What spray painters must know about two-pack paint spraying

ITW Finishing Technologies
Thursday, 24 February, 2011

Two-pack paint includes various types of polyurethane, epoxy and acrylic systems, consisting of a base component, in combination with a hardener or catalyst. Quite a toxic concoction that can cause a series of health issues; therefore, two-pack paint is only to be applied by those people with appropriate knowledge and training.

The hazards associated with spray painting typically occur during three key work stages:

  • Preparation including job set-up, paint and surface preparation, mixing and pouring;
  • Use of two-pack paint systems; and
  • Clean-up.

Hazardous-air pollutants (HAPs) are commonly found in most automotive paints, primers and clear coats. They can be the cause of:

  • Asthma, heart attacks, bronchitis, premature mortality (particulate matter);
  • Asthma and bronchitis (volatile organic compounds);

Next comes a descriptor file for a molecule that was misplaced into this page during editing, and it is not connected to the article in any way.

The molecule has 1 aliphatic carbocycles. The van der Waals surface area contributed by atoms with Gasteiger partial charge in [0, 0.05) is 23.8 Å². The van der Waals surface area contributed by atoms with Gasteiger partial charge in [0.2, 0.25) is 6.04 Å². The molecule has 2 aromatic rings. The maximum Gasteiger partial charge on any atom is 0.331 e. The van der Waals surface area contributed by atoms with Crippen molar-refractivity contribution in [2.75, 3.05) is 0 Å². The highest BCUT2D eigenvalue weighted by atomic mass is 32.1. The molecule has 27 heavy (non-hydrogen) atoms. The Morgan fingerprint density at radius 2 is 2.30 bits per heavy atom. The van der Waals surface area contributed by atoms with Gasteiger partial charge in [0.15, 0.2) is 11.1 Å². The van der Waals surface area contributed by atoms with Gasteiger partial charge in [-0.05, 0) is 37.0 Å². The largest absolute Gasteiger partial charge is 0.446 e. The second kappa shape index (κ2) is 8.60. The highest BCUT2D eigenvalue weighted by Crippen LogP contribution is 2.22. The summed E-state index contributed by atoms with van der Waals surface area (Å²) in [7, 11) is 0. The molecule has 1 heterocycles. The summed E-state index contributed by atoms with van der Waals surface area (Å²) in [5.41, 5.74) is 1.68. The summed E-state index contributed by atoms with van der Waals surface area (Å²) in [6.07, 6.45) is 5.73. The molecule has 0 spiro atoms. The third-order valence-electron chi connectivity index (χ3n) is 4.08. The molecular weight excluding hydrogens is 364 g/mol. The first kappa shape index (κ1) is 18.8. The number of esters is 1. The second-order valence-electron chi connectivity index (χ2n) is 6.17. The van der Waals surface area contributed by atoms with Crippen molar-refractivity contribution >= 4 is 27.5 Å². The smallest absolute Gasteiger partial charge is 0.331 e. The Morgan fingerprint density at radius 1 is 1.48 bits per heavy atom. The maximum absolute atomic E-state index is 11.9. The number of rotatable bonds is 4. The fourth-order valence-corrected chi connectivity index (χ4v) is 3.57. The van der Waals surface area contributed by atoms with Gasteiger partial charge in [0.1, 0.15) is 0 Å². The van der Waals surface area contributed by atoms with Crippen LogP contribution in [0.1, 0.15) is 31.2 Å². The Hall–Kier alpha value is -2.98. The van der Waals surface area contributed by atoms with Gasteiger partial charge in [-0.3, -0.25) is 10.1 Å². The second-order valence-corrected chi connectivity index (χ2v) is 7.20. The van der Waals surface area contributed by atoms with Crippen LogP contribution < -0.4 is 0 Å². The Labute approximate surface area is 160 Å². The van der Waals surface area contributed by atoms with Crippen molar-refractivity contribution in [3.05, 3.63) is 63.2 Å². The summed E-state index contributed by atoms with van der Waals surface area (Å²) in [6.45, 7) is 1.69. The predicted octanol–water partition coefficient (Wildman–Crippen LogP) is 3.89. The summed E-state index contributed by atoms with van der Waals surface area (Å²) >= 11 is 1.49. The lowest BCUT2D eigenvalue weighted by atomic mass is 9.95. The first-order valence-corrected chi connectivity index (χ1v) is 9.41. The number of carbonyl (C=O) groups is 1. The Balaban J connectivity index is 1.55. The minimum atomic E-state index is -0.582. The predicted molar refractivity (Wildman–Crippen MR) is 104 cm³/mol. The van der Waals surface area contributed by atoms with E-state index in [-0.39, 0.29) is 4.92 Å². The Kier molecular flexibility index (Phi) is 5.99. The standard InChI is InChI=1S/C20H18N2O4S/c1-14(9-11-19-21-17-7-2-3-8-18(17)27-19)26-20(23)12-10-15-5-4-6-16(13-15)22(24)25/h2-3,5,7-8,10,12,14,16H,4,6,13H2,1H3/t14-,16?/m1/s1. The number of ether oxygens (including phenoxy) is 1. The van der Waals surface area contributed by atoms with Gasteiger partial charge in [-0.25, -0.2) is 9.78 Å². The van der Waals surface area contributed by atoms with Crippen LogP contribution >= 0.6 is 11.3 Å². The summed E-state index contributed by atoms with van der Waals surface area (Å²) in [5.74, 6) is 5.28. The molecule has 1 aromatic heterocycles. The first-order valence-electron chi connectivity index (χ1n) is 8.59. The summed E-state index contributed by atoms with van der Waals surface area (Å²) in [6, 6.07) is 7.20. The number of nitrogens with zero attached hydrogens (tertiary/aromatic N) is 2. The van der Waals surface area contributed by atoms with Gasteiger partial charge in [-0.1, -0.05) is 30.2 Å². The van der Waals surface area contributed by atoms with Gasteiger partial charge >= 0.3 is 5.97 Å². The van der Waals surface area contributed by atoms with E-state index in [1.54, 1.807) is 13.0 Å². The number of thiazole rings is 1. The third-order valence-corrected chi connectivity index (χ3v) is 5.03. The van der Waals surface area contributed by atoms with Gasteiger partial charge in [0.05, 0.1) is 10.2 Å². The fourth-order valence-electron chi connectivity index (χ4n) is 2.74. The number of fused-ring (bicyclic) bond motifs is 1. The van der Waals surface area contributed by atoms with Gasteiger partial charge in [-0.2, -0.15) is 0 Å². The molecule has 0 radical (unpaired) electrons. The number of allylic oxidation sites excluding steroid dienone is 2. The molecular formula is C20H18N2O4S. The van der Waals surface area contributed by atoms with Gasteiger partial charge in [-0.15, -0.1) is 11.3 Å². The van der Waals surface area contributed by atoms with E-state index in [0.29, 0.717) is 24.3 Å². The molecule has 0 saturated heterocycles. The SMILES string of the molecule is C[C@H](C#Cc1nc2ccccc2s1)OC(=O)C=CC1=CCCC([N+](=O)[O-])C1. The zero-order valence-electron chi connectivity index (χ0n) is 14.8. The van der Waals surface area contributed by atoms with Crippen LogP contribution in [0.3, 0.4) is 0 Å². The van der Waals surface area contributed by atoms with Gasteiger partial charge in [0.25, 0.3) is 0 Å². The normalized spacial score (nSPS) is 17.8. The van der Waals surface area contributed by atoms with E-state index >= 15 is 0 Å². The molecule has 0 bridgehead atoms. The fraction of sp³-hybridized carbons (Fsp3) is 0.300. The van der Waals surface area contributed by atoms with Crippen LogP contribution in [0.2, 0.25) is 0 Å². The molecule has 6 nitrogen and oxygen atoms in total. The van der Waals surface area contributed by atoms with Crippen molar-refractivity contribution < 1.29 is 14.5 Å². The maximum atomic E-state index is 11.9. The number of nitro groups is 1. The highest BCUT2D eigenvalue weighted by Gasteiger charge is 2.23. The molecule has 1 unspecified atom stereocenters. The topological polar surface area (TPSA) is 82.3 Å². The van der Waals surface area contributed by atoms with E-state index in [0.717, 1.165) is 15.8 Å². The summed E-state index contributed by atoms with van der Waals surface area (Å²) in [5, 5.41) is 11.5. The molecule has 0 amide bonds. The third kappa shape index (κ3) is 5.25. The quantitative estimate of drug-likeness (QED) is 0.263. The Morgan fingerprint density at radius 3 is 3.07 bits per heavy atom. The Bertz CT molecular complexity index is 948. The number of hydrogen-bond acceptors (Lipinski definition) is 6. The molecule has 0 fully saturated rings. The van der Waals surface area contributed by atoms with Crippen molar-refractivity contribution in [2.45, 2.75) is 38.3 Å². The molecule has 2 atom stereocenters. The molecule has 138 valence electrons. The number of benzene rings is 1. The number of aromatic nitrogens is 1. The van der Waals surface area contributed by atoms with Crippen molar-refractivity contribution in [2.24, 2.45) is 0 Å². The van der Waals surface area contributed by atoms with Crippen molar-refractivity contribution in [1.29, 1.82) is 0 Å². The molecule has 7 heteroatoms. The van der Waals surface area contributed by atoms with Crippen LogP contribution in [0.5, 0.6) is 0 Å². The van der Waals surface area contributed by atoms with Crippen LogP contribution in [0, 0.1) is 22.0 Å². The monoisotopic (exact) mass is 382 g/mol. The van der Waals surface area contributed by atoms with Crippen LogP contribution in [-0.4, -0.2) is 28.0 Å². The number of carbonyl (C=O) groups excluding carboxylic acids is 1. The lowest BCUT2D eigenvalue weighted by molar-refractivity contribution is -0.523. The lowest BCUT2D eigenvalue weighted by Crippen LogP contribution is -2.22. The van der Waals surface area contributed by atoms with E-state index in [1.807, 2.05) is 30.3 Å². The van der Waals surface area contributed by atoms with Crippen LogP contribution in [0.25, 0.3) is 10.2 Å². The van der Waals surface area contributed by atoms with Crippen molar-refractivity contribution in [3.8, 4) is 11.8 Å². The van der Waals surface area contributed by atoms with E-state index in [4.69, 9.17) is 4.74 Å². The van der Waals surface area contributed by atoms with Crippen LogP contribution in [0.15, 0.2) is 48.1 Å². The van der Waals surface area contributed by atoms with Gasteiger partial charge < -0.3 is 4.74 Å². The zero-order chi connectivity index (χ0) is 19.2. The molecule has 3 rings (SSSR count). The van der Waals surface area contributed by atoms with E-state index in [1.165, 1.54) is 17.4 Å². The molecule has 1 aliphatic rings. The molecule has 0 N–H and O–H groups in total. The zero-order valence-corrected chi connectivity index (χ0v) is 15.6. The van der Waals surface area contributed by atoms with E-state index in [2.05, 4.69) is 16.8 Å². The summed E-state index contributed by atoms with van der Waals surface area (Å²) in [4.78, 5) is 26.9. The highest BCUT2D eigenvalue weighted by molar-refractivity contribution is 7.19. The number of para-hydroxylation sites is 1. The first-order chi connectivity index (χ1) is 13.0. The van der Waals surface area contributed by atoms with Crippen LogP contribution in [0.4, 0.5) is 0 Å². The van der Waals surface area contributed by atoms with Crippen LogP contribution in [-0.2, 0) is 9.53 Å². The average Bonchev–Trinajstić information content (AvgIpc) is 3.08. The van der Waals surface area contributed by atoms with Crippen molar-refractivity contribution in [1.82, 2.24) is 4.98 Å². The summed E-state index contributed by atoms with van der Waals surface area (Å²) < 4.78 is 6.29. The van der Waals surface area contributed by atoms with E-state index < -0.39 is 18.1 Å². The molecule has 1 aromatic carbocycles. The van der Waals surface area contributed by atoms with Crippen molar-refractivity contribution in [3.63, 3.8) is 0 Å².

• Neurotoxicity, lung cancer (hazardous air pollutants - toxics, including lead, chromium and cadmium);
  • Occupational asthma; skin and lung sensitisation (diisocyanates);
  • Irritation, headache, nausea, liver, kidney, nervous system damage (solvents); and
  • Sensitisation; in effect becoming allergic to the paint.

People working in the spray painting industry must understand the risks that different substances create and always consider the following:

  1. How the substance could enter the body and affect health - inhalation, ingestion, absorption and injection. Surface preparation can create dusts containing substances such as lead and carbon fibres. Pouring liquids from one container to another could release toxic vapours. Inhalation of vapours and aerosols, injection by high-pressure equipment, skin contact and absorption are the most likely ways substances used in spray painting can enter the human body. The MSDS of a substance and labels will provide the basic information about possible short- and long-term health effects and recommend protective measures amongst other things.
  2. Consider how many other people are in an area where they could possibly be exposed. These could be contractors, visitors or suppliers.
  3. Typically, how often and for how long might all or some of the employees be exposed? The outcome of this assessment factor will also depend on what measures are currently being used to prevent exposure.